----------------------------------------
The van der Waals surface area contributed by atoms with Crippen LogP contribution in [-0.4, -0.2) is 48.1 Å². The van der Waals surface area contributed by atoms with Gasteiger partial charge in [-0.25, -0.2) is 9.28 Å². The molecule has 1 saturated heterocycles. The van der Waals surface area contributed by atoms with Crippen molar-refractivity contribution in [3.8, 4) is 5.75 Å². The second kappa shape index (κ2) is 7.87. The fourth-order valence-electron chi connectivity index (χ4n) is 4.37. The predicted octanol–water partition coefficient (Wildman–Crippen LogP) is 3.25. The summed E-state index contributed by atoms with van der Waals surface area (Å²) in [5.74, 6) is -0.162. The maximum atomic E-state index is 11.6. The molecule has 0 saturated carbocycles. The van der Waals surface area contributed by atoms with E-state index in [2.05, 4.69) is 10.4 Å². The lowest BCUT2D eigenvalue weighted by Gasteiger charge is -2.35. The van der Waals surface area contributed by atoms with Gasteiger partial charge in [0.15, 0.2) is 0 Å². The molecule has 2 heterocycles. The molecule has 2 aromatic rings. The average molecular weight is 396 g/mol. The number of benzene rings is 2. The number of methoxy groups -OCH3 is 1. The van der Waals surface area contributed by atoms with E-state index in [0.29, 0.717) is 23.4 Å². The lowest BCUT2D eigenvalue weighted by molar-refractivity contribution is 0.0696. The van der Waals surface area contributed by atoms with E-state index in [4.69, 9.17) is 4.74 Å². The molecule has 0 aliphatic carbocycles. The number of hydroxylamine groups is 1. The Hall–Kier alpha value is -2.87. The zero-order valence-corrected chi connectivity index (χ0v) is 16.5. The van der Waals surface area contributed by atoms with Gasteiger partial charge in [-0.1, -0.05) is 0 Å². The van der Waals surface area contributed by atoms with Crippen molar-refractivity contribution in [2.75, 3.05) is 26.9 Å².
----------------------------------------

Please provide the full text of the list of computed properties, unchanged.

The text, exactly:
The van der Waals surface area contributed by atoms with Crippen LogP contribution in [-0.4, -0.2) is 48.1 Å². The van der Waals surface area contributed by atoms with Gasteiger partial charge in [-0.25, -0.2) is 9.28 Å². The molecule has 1 saturated heterocycles. The van der Waals surface area contributed by atoms with Crippen molar-refractivity contribution in [3.8, 4) is 5.75 Å². The second kappa shape index (κ2) is 7.87. The fourth-order valence-electron chi connectivity index (χ4n) is 4.37. The predicted octanol–water partition coefficient (Wildman–Crippen LogP) is 3.25. The summed E-state index contributed by atoms with van der Waals surface area (Å²) in [5.74, 6) is -0.162. The maximum atomic E-state index is 11.6. The molecule has 0 saturated carbocycles. The van der Waals surface area contributed by atoms with E-state index in [2.05, 4.69) is 10.4 Å². The lowest BCUT2D eigenvalue weighted by Gasteiger charge is -2.35. The van der Waals surface area contributed by atoms with Gasteiger partial charge in [0.15, 0.2) is 0 Å². The molecule has 2 heterocycles. The molecule has 2 aromatic rings. The average molecular weight is 396 g/mol. The number of benzene rings is 2. The number of methoxy groups -OCH3 is 1. The van der Waals surface area contributed by atoms with E-state index in [0.29, 0.717) is 23.4 Å². The lowest BCUT2D eigenvalue weighted by molar-refractivity contribution is 0.0696. The van der Waals surface area contributed by atoms with E-state index in [4.69, 9.17) is 4.74 Å². The molecule has 0 aliphatic carbocycles. The number of hydroxylamine groups is 1. The Hall–Kier alpha value is -2.87. The zero-order valence-corrected chi connectivity index (χ0v) is 16.5. The van der Waals surface area contributed by atoms with Gasteiger partial charge in [-0.1, -0.05) is 0 Å². The van der Waals surface area contributed by atoms with Crippen molar-refractivity contribution in [2.75, 3.05) is 26.9 Å².